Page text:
How Smith became the next Bradman
WHEN Steve Smith pulled on his iconic baggy green cap for his Test debut at the home of cricket he was like a boy sheepishly trying on a pair of oversized trousers.
Literally and metaphorically, it just didn't quite fit. Smith's unusually small head meant the cap flopped around uncomfortably, but he was too bashful to say anything.
That was back in 2010 against Pakistan at Lord's where Smith batted No.7 in the order and bowled part-time leg-spin.
Instead of speaking up, Smith covered his blushes by putting some extra material in the back of the cap to fill it out until, years later, he felt confident enough to tell Cricket Australia of his problem and asked whether a special one could be made, which it duly was.
Next week Smith will be back at Lord's, not as a shy "bit of this and that" all-rounder but a colossus of the game after returning to Test cricket with twin centuries against England in the first Test at Edgbaston, following a year's ban for the ball-tampering affair in South Africa.
Smith has put the cricket world on notice: he is hungrier than ever. Bowlers be warned. Mr Insatiable is ready to eat your arm off.
He is being called the best batsman since Don Bradman and if he's not, then it's a mud pie in the eye for statistics which are the key metrics in a game in which numbers have always defined greatness.
Smith has an astonishing 25 centuries in 65 Tests. India's modern master Virat Kohli is one of the greatest century-hoarders the game has seen, yet has taken 12 more Tests to reach the same number.
Go back in history and it is apparent Smith is not simply walking with the gods of the game but quick-stepping past them.
Garry Sobers, the legendary West Indian Ian Chappell rates the best batsman he has seen, has scored one more century than Smith from 28 more Tests.
Great batsmen tend to have something about their body language that tells you they are great.
It was once said of Allan Border he had the walk of a defiant little dog out in a neighbourhood of bigger ones.
Ricky Ponting bounced to the wicket like a man quick-stepping to a newsagent to collect a winning lotto ticket.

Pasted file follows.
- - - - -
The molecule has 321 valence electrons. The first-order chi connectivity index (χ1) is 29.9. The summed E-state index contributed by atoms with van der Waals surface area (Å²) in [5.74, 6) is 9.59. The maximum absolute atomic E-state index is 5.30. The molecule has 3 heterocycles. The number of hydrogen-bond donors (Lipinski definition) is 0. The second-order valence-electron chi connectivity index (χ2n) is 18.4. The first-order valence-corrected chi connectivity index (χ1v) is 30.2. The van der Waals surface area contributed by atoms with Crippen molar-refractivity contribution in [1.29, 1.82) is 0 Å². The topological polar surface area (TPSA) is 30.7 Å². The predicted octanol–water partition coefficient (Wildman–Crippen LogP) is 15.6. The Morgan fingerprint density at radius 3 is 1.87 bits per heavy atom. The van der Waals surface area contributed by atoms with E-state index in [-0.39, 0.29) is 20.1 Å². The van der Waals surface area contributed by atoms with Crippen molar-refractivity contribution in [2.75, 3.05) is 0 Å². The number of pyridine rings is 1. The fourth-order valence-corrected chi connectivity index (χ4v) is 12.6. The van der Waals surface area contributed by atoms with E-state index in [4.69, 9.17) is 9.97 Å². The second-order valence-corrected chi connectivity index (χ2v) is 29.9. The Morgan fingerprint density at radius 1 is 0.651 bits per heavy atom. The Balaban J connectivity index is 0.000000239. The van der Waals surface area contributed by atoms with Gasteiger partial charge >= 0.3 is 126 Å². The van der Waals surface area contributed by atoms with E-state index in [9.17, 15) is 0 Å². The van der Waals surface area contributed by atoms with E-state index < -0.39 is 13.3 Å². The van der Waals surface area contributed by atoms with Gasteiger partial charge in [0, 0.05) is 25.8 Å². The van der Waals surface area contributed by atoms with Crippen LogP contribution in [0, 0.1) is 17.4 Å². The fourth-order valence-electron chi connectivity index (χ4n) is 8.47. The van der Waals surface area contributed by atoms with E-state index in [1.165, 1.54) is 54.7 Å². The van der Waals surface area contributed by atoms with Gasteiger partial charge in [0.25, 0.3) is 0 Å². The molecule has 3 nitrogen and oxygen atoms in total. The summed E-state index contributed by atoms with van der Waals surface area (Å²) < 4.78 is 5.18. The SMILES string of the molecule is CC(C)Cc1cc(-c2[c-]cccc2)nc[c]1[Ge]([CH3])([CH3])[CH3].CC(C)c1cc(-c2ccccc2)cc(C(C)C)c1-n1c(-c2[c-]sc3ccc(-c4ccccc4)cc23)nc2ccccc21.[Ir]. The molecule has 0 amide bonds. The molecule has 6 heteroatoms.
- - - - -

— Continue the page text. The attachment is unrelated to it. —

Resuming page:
Matthew Hayden puffed his chest out and wheeled his arms like a windmill ready to blow bowlers off their feet.
But Smith? Between balls he fusses about like a grade cricketer who has rushed to the ground on Saturday afternoon after a morning with the kids, rifling through an invisible checklist by shaking and touching his pads to make sure he hasn't forgotten something and playing a series of miniature defensive shots.
He looks nervous, yet experience tells us this is actually a batsman with the most electric reflexes in the game being so finely tuned his senses almost twitch in anticipation of the contest. Somehow it clicks.
People wonder what goes through his mind but the truth is, in the game's most decisive moments, he barely thinks at all. Batting to him is touch typing.
"The keys to my success are repetition and routine," he said.
"Hitting hundreds of balls pitched in a certain place in a certain way during numerous training sessions … my body simply goes into autopilot."
In grooving his game Smith noted a story about Barack Obama that during his terms as president of the United States he used to wear only grey or blue suits because he had so many decisions to make he thought he would concentrate on the ones which mattered most and just simplify the small stuff.
Smith prepares for any eventuality to the point of obsession.
He carries up to 10 bats on tour and, much to the amusement of his teammates, up to 15 pairs of batting gloves because he sweats so much that he sweats over running out of gloves.
At Edgbaston more than 20 sweat-soaked gloves were lined up in the English sunshine. It looked as if they were from the team but they were one man's sweat and toil.
Smith is a fascinating study on the Ashes tour because there were times when he and fellow banned batsman David Warner had morphed onto each other.
It was widely anticipated that Warner - a self-styled scrapper from the wrong side of the tracks who gets off on being challenged by adversity - would be energised by the vocal Edgbaston Test crowd and Smith daunted by them.
Yet Warner was the one who looked cautious.
Smith is a creature of routine and used to arrive at the ground with the song 23 by US band Jimmy Eat World in his head, because he felt it roused him for the challenges of the day. He hums along with the song which finishes with "Don't give away the end. The one thing that stays mine."
There could be no more prophetic tune in a career in which the ending has seemed a mystery, but the man at the centre of it all is playing as if he owns the storyline.